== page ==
Table 1

Inhibition zone shown by BmB 4 extract towards pathogens incubated at 24, 48 and 72 h (zone in mm)

Pathogens selected

Hours treated

24 h

48 h

72 h

S. Typhi




K. pneumoniae




B. subtilis




E. coli




S. aureus




Screening for natural product biosynthetic gene clusters by PCR method

For the rapid screening of genetic basis of antibacterial activity of BmB 4, it was subjected to PCR using primers specific to various natural product biosynthetic gene clusters. Interestingly, BmB 4 was found to be positive for surfactin (srf) biosynthesis gene due to the formation of a product with the expected size of 645 bp (Fig. 3). Upon BLAST analysis of sequence data, it showed 100 % identity towards 4′-phosphopantetheinyl transferase of B. mojavensis (WP_010332998) and the same was reflected in the phylogenetic analysis also (Fig. 4). Thus, B. mojavensis BmB 4 was confirmed to have the genomic basis for surfactin biosynthesis. Its presence in the medicinal plant B. monnieri as an endophyte adds its significance as it is very reasonable to consider its biosynthetic potential to be favorable for the plant.
Fig. 3

PCR screening of surfactin biosynthetic potential of endophytic bacterial isolate BmB 4 from Bacopa monnieri

Fig. 4

The phylogenetic analysis of surfactin (srf) gene sequence of the endophytic bacterial isolates BmB 4 along with sequences from NCBI using MEGA 5 with neighbor joining method using 1000 bootstrap replicates

Confirmation of antibacterial activity

For this, the crude extract from BmB 4 was checked for activity against E. coli, S. Typhi, B. subtilis, K. pneumoniae and S. aureus. The extract from BmB 4 was found to have high inhibition towards most of the pathogens tested (Fig. 5). This is of particular interest as the test organisms selected included both gram positive and gram negative organisms. So B. mojavensis isolated in the study can be confirmed to have the chemical means to act against broad range of bacterial pathogens. Upon time-dependent analysis of activity of extract of BmB 4, the activity against test pathogens was found to be high at 48 h incubation, compared to that at 24 and 72 h (Table 1). This also make it to be an impressive candidate organism for natural product study. Based on PCR results of the study, presence of surfactin as one of the promising chemicals was also expected. To further confirm this, the extract from BmB 4 was subjected to detailed LC–MS analysis.
Fig. 5

Confirmation of antibacterial property using the crude methanolic extract of the selected endophytic bacterial isolate BmB 4 from Bacopa monnieri. a Bacillus subtilis; b Escherichia coli; c Staphylococcus aureus; d Klebsiella pneumoniae; e Salmonella enterica Typhi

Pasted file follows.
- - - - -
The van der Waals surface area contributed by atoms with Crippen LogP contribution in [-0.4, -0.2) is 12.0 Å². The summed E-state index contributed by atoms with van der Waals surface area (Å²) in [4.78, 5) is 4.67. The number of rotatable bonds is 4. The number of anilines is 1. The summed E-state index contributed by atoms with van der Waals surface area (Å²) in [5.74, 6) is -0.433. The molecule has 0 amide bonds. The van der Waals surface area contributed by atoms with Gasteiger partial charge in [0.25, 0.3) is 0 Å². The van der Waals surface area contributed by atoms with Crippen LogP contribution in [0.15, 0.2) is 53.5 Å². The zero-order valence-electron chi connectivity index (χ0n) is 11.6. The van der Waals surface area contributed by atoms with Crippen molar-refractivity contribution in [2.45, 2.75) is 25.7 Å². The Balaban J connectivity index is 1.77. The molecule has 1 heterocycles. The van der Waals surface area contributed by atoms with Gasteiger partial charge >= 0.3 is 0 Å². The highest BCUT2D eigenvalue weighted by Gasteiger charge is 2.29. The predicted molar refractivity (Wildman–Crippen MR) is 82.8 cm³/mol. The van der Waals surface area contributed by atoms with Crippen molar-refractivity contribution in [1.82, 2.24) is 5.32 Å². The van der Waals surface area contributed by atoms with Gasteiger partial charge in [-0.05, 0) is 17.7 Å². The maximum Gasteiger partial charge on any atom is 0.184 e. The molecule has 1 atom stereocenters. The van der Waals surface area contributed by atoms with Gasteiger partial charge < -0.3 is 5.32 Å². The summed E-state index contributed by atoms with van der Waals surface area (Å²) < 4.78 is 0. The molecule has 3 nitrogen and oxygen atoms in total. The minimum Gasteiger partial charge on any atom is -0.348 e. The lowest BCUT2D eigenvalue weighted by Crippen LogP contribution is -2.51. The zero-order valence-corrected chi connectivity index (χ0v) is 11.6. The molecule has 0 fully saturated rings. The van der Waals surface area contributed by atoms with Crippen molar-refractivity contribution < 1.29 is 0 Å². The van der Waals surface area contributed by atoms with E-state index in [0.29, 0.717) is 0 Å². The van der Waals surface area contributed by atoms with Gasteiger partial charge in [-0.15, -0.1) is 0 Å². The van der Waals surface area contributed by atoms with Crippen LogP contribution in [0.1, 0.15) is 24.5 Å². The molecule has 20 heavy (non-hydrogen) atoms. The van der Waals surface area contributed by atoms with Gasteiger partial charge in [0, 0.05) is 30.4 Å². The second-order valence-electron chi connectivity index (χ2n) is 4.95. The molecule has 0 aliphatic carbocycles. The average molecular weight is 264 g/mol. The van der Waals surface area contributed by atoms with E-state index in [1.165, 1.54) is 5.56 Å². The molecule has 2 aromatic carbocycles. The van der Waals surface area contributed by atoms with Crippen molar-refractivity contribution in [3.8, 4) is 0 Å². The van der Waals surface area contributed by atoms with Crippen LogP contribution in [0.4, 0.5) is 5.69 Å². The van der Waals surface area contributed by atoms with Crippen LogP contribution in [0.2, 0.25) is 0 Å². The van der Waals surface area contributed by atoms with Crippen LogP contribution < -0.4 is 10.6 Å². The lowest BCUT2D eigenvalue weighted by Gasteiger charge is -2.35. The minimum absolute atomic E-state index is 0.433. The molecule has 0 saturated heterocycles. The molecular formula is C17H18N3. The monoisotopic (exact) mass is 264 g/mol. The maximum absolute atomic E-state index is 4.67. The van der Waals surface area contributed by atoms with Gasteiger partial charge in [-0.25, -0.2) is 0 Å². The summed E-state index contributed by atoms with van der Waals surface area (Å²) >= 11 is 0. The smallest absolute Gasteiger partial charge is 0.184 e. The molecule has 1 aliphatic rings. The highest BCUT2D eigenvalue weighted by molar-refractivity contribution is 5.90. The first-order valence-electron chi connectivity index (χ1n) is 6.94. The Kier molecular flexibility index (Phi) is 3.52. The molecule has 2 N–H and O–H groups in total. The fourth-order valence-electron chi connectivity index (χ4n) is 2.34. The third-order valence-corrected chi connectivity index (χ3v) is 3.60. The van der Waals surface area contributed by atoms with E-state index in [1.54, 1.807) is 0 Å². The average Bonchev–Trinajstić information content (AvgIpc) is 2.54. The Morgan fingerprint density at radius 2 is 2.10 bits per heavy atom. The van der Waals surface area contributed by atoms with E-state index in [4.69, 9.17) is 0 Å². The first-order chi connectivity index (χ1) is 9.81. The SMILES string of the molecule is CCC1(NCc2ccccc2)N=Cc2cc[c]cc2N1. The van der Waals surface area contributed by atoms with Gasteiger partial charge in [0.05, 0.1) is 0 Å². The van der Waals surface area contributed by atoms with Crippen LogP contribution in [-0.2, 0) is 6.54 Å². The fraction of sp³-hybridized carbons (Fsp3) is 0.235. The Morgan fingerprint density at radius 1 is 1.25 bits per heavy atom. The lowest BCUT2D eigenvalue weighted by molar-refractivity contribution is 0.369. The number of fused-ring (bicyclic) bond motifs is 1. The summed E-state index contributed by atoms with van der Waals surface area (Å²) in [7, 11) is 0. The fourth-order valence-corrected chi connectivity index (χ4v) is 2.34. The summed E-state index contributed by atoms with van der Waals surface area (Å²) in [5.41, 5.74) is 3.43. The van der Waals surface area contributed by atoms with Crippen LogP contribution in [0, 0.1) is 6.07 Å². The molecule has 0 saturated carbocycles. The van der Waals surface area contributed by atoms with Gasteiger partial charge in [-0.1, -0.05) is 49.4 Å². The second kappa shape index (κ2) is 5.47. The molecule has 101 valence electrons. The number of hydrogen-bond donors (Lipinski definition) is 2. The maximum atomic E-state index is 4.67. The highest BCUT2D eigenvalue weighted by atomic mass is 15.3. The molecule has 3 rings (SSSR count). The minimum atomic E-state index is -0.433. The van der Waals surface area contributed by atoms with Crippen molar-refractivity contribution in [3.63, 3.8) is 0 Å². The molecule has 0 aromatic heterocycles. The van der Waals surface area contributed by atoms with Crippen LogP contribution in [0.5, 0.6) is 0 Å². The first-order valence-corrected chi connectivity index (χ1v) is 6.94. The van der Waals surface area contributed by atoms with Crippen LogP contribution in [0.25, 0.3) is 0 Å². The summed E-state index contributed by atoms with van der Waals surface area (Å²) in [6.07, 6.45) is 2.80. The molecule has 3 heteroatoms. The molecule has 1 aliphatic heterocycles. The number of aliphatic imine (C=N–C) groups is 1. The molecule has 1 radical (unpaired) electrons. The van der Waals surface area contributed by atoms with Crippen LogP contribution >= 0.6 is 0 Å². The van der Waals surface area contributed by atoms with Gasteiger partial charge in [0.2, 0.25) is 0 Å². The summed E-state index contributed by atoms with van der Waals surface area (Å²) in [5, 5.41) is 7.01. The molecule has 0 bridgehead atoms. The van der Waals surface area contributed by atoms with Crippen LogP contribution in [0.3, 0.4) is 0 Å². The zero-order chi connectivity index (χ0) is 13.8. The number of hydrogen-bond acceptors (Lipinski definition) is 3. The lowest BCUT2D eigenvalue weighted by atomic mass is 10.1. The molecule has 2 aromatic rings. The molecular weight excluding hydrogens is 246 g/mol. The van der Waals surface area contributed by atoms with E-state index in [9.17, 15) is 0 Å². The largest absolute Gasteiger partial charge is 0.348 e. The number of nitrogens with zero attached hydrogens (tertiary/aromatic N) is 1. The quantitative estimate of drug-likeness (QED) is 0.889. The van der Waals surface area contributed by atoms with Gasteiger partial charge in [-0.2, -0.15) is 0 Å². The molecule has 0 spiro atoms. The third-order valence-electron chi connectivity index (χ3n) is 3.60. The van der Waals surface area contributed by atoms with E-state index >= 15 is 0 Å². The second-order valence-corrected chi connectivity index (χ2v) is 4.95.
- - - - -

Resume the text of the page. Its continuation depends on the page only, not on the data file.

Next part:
LC–MS analysis of extract from B. mojavensis BmB 4

Before the LC–MS analysis, the crude methanolic extract prepared from B. mojavensis was checked for its activity against the selected pathogens by well diffusion method. This confirmed the presence of antimicrobial compounds in the prepared extract. LC–MS analysis of the extract showed the presence of surfactin and fengycin derivatives with m/z of 1008.6580 and 1022.6752 (M+H+) and m/z 1489.8971 and 1505.9019 (M+H+), respectively, in the extract. Presence of same mass in positive and negative mode ionization was considered as confirmation of presence of surfactin and fengycin in the extract (Fig. 6).
Fig. 6

LC–MS analysis of the extract of endophytic isolate BmB 4. a LC chromatogram; b MS spectra of m/z 1008.6580; c MS spectra of m/z 1022.6752; d MS spectra of m/z 1489.8971; e MS spectra of m/z 1505.9019

In the case of surfactin (1008.6 and 1022.6), the detailed LC–MS/MS analysis of m/z 1008.6 showed the presence of fragmented masses 990, 877.5592, 685.4487, 554.3859, 441.2712 and it confirmed the compound as surfactin. For m/z of 1022.6 the fragmentation analysis masses 1004, 909.5881, 891, 685.4504, 554.3569, 441.2724 was confirmatory to its identity as surfactin (Fig. 7; Table 2). Interestingly, the presence of key mass 685 was found to be conserved in both cases (Tang et al. 2010).
Fig. 7

LC-MS/MS based fragmentation analysis surfactin (m/z 1008.66 and 1022.68) of extract of isolate BmB 4. a Mass spectra of m/z 1008.66 showing specific fragments m/z 990, 877, 685, 554 and 441. b Mass spectra of m/z 1022.68 showing specific fragments m/z 1004, 909, 685, 554 and 441

Table 2

Summary of the masses identified along with the fragmented masses by LC–MS/MS analysis


Compounds identified

Retention time

Molecular ions (m/z)

Fragmented mass (m/z)




Surfactin derivatives




990, 877.5592,685.4487, 554.3859, 441.2712




1004, 909.5881,891, 685.4504, 554.3569, 441.2724


Fengycin derivatives




1108, 994




1108.5684, 966 675.4319